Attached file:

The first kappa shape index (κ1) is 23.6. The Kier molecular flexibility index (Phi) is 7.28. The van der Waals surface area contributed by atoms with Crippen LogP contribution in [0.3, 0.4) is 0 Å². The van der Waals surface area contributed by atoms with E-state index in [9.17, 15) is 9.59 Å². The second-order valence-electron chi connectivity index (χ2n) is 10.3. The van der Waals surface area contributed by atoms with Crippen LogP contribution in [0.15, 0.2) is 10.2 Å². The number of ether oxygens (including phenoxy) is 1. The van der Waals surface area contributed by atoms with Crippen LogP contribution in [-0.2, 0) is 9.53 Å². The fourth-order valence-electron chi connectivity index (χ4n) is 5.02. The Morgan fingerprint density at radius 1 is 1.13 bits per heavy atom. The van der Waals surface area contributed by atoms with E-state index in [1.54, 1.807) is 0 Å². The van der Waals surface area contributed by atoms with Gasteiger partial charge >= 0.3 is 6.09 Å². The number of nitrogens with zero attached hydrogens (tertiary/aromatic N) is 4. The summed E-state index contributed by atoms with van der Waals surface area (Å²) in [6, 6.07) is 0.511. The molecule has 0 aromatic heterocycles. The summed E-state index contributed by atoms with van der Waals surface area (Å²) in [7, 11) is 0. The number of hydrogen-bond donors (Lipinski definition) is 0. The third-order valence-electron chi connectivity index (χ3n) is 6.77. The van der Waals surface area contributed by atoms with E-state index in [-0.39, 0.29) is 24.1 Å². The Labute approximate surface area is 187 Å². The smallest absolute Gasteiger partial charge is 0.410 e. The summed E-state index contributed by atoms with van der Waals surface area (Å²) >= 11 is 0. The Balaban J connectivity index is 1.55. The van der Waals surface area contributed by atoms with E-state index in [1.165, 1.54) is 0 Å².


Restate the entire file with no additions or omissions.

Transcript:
The first kappa shape index (κ1) is 23.6. The Kier molecular flexibility index (Phi) is 7.28. The van der Waals surface area contributed by atoms with Crippen LogP contribution in [0.3, 0.4) is 0 Å². The van der Waals surface area contributed by atoms with E-state index in [9.17, 15) is 9.59 Å². The second-order valence-electron chi connectivity index (χ2n) is 10.3. The van der Waals surface area contributed by atoms with Crippen LogP contribution in [0.15, 0.2) is 10.2 Å². The number of ether oxygens (including phenoxy) is 1. The van der Waals surface area contributed by atoms with Crippen LogP contribution in [-0.2, 0) is 9.53 Å². The fourth-order valence-electron chi connectivity index (χ4n) is 5.02. The Morgan fingerprint density at radius 1 is 1.13 bits per heavy atom. The van der Waals surface area contributed by atoms with E-state index in [1.54, 1.807) is 0 Å². The van der Waals surface area contributed by atoms with Gasteiger partial charge >= 0.3 is 6.09 Å². The number of nitrogens with zero attached hydrogens (tertiary/aromatic N) is 4. The summed E-state index contributed by atoms with van der Waals surface area (Å²) in [6, 6.07) is 0.511. The molecule has 0 aromatic heterocycles. The summed E-state index contributed by atoms with van der Waals surface area (Å²) in [7, 11) is 0. The number of hydrogen-bond donors (Lipinski definition) is 0. The third-order valence-electron chi connectivity index (χ3n) is 6.77. The van der Waals surface area contributed by atoms with E-state index in [-0.39, 0.29) is 24.1 Å². The Labute approximate surface area is 187 Å². The smallest absolute Gasteiger partial charge is 0.410 e. The summed E-state index contributed by atoms with van der Waals surface area (Å²) >= 11 is 0. The Balaban J connectivity index is 1.55. The van der Waals surface area contributed by atoms with E-state index in [1.165, 1.54) is 0 Å².